Downtown Brooklyn ain’t pretty. But it reminds me of a kitchen catch-all drawer in that if you rumble around, amble along, you will eventually find some unexpected delights. You walk , often through throngs of people, past the blocky government buildings and the uninspiring Metro Tech campus…the fluorescent lit windows of the big box stores on Fulton Mall, the discount stores with their garish displays. The incongruous clutter overwhelms, until you duck into the warren of streets behind Fulton Mall, Lawrence Street, in particular, and you find your delight: Yaso Tangbao a restaurant that sells Shanghai street food, of all things!
Yaso Tangbao is perfect if you want Chinese fast food, but something better and edgier than Panda Express. It’s also the place to go if you’re craving soup dumplings and find yourself nowhere near Chinatown. That’s what I had when I went there for a quick bite one evening. And you have to know how to bite these soup dumplings—which range in price from $3.75/4 for pork to $3.95 for spicy pork, $4.25 for chicken and $5.25 for blue crab and pork.
You pour a little housemade ginger vinegar sauce on the flat cardboard spoon, gently plop one of the four dumplings, which look like tidy hobo bindles, in the vinegar and nibble a tiny hole in the dumpling skin. Then you can slurp the spicy goodness, which mixes deliciously with the vinegar, and chew on the skin all at once. I had the spicy pork, and I have to say these soup dumplings look like they might have arrived frozen from a central warehouse and had been thawed out and heated at the restaurant. Just don’t expect the quality of Joe’s Shanghai and you’ll be happy. In fact, expect “good enough” at this little attractive place, with its exposed brick walls, wooden tables, and friendly staff. In addition to soup dumplings I had soy garlic noodle with cilantro ($6.95). These dry noodles had the retro look and taste of chowmein noodles, but the combo of peanut oil, cilantro, garlic and crushed peanuts were fresh and satisfying. If I come back, I’ll be more bold and order the signature Shanghai snacks, like the two giant braised pork meatballs ($6.95) I saw one fellow eating from a bowl of steaming broth. And I’ll have the bao, those little doughy buns filled with pork, chicken and veggies, steamed or fried. They are so cute that two women just won an Oscar for making a short animated movie, about a Bao that turns into a baby. Don’t eat the baby!!!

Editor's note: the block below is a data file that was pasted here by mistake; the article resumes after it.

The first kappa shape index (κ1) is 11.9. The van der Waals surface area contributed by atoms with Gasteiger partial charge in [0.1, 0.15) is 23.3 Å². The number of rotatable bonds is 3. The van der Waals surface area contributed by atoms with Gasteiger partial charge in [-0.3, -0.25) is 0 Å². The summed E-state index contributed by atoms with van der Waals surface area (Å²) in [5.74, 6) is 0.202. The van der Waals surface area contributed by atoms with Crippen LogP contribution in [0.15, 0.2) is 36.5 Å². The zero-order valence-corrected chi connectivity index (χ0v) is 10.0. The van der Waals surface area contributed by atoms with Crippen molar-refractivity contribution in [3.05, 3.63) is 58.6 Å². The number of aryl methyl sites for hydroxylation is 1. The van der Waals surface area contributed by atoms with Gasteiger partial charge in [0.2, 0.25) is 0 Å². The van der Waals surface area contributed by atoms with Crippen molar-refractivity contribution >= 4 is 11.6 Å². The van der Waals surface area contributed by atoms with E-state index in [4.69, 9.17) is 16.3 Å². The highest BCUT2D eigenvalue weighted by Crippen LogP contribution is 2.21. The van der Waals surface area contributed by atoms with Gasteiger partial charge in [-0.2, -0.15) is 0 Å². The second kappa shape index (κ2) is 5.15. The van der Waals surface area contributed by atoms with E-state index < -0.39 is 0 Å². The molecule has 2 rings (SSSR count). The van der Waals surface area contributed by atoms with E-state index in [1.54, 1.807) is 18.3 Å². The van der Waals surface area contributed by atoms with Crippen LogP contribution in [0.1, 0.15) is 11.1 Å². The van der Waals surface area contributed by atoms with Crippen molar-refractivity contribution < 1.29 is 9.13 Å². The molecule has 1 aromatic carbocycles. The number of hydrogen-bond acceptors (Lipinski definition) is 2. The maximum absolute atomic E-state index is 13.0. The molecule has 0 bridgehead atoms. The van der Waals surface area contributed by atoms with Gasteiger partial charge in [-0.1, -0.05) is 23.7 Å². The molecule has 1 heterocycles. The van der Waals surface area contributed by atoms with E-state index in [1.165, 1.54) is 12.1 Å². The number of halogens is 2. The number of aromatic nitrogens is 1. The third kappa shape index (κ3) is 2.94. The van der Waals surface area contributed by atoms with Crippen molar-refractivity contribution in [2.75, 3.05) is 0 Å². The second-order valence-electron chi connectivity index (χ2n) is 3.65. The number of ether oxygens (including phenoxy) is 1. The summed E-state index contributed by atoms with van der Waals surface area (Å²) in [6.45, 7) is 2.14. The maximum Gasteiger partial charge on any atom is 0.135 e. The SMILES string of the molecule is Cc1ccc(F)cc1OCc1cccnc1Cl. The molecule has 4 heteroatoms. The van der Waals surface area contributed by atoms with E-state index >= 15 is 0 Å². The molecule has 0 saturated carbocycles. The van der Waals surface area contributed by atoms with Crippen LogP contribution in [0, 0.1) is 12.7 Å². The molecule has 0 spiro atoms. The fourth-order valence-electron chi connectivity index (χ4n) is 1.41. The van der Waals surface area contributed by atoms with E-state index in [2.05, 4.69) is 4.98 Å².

While I was sitting in Yaso Tangbao, I got to wondering what REAL Shanghai street food is like. I looked at my phone’s “World Clock” and saw that it was 8 AM the next morning in Shanghai, where my son’s good friend Andrew works teaching English. Andrew happens to be just one of the nicest guys—he once accompanied Angus to see my frail, elderly mother in the Cobble Hill nursing home, now that’s nice! So I knew he’d help me out. I texted him that I was trying Brooklyn’s version of Shanghai street food and could he send me pictures of the kinds of street food he eats on his way to or from work. He enthusiastically obliged, and a few days later, I got these pictures (below).
Andrew told me that from the pictures I’d sent him of the Yaso Tangbao dishes, the restaurant was indeed serving Shanghai food, but he said that the real thing is a “lot more streety,” as you can see in the pictures. For example, they have a penchant for eating hard-boiled duck eggs. You can have a “soy glazed egg” for $1.95 at Yaso Tangbao, but I don’t think it’s a duck egg. He said he typically eats scallion pancakes and fried "baozi, filled with pork or vegetables. He told me “One baozi is 1.5rmb and a scallion pancake is around 2rmb, so that’s around 25 cents I think.” Wow! I’d be rolling to and from work on my bellyful of baozi at those prices. But it’s pretty expensive to fly all the way over to Shanghai, so take the 1,2,3,4,5 or R train to Boro Hall or an A train to Metro Tech and get your fix at Yaso Tangbao (now they have locations in Industry City and Midtown Manhattan, too).
P.S. Another Hidden Delight in Downtown Brooklyn
Another hidden delight at the intersection of Livingston and Boerum Street is the New York City Transit Museum. I hadn’t been there since the kids were little, but on the night I ate at Yaso Tangbao I was headed there to “Subway Sketch Night,” a first-time event hosted by the museum and led by artists Julia Rothman, Ebony Bolt, and Josh Cochran. You almost miss the subterranean museum, which is located, of course, down some steps in the old Court Street station. We kept our coats on as we descended even lower to the chilly platform, sketching in vintage cars from the early 1900s or the 1940s and, back on the first level, I enjoyed looking at great exhibits of subway maps and of cartoons involving the New York City subways. I even got to revisit Julio and Marisol, from La Decision, the successful H.I.V. AIDS awareness campaign in the form of a comic strip/soap opera. There’s bound to be another Subway Sketch Night since ours was sold out. So many talented New Yorkers were there!